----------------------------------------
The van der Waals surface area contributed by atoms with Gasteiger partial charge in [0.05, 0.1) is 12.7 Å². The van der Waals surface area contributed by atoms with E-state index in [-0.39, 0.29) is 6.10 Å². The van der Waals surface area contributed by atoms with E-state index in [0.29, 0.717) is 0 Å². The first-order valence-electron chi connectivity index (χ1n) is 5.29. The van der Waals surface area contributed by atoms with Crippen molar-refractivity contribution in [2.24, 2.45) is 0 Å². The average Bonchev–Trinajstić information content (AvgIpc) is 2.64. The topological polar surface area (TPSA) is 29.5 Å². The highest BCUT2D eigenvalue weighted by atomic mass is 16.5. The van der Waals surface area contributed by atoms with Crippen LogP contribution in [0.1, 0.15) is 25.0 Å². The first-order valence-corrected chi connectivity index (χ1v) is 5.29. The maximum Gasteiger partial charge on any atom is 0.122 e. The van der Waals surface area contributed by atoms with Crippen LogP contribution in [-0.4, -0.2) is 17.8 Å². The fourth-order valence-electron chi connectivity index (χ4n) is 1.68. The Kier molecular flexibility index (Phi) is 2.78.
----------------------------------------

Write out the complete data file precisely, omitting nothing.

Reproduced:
The van der Waals surface area contributed by atoms with Gasteiger partial charge in [0.05, 0.1) is 12.7 Å². The van der Waals surface area contributed by atoms with E-state index in [-0.39, 0.29) is 6.10 Å². The van der Waals surface area contributed by atoms with E-state index in [0.29, 0.717) is 0 Å². The first-order valence-electron chi connectivity index (χ1n) is 5.29. The van der Waals surface area contributed by atoms with Crippen molar-refractivity contribution in [2.24, 2.45) is 0 Å². The average Bonchev–Trinajstić information content (AvgIpc) is 2.64. The topological polar surface area (TPSA) is 29.5 Å². The highest BCUT2D eigenvalue weighted by atomic mass is 16.5. The van der Waals surface area contributed by atoms with Crippen LogP contribution in [0.1, 0.15) is 25.0 Å². The first-order valence-corrected chi connectivity index (χ1v) is 5.29. The maximum Gasteiger partial charge on any atom is 0.122 e. The van der Waals surface area contributed by atoms with Crippen LogP contribution in [-0.4, -0.2) is 17.8 Å². The fourth-order valence-electron chi connectivity index (χ4n) is 1.68. The Kier molecular flexibility index (Phi) is 2.78.